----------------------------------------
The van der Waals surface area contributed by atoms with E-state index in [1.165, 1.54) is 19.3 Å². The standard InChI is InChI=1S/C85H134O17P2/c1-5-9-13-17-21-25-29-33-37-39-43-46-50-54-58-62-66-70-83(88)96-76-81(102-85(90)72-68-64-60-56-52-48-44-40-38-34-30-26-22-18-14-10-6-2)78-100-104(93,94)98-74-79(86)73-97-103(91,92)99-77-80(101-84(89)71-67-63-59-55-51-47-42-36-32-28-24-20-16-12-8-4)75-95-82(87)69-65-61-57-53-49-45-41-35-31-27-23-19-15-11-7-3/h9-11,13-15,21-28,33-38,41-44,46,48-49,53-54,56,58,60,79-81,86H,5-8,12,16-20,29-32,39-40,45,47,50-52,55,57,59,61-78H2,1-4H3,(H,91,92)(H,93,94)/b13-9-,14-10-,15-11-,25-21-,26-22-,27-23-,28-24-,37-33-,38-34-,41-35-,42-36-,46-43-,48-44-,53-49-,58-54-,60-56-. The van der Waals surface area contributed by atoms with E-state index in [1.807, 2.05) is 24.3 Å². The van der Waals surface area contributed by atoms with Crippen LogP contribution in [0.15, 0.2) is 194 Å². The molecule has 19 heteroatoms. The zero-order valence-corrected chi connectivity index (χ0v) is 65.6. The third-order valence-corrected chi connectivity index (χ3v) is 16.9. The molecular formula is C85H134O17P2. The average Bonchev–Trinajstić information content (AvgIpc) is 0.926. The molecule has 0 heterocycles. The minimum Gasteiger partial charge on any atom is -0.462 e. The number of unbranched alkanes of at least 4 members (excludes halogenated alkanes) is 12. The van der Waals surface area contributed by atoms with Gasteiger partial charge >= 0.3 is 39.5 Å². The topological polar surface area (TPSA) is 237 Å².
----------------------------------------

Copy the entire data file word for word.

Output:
The van der Waals surface area contributed by atoms with E-state index in [1.165, 1.54) is 19.3 Å². The standard InChI is InChI=1S/C85H134O17P2/c1-5-9-13-17-21-25-29-33-37-39-43-46-50-54-58-62-66-70-83(88)96-76-81(102-85(90)72-68-64-60-56-52-48-44-40-38-34-30-26-22-18-14-10-6-2)78-100-104(93,94)98-74-79(86)73-97-103(91,92)99-77-80(101-84(89)71-67-63-59-55-51-47-42-36-32-28-24-20-16-12-8-4)75-95-82(87)69-65-61-57-53-49-45-41-35-31-27-23-19-15-11-7-3/h9-11,13-15,21-28,33-38,41-44,46,48-49,53-54,56,58,60,79-81,86H,5-8,12,16-20,29-32,39-40,45,47,50-52,55,57,59,61-78H2,1-4H3,(H,91,92)(H,93,94)/b13-9-,14-10-,15-11-,25-21-,26-22-,27-23-,28-24-,37-33-,38-34-,41-35-,42-36-,46-43-,48-44-,53-49-,58-54-,60-56-. The van der Waals surface area contributed by atoms with E-state index in [1.807, 2.05) is 24.3 Å². The van der Waals surface area contributed by atoms with Crippen LogP contribution in [0.15, 0.2) is 194 Å². The molecule has 19 heteroatoms. The zero-order valence-corrected chi connectivity index (χ0v) is 65.6. The third-order valence-corrected chi connectivity index (χ3v) is 16.9. The molecular formula is C85H134O17P2. The average Bonchev–Trinajstić information content (AvgIpc) is 0.926. The molecule has 0 heterocycles. The minimum Gasteiger partial charge on any atom is -0.462 e. The number of unbranched alkanes of at least 4 members (excludes halogenated alkanes) is 12. The van der Waals surface area contributed by atoms with Gasteiger partial charge >= 0.3 is 39.5 Å². The topological polar surface area (TPSA) is 237 Å².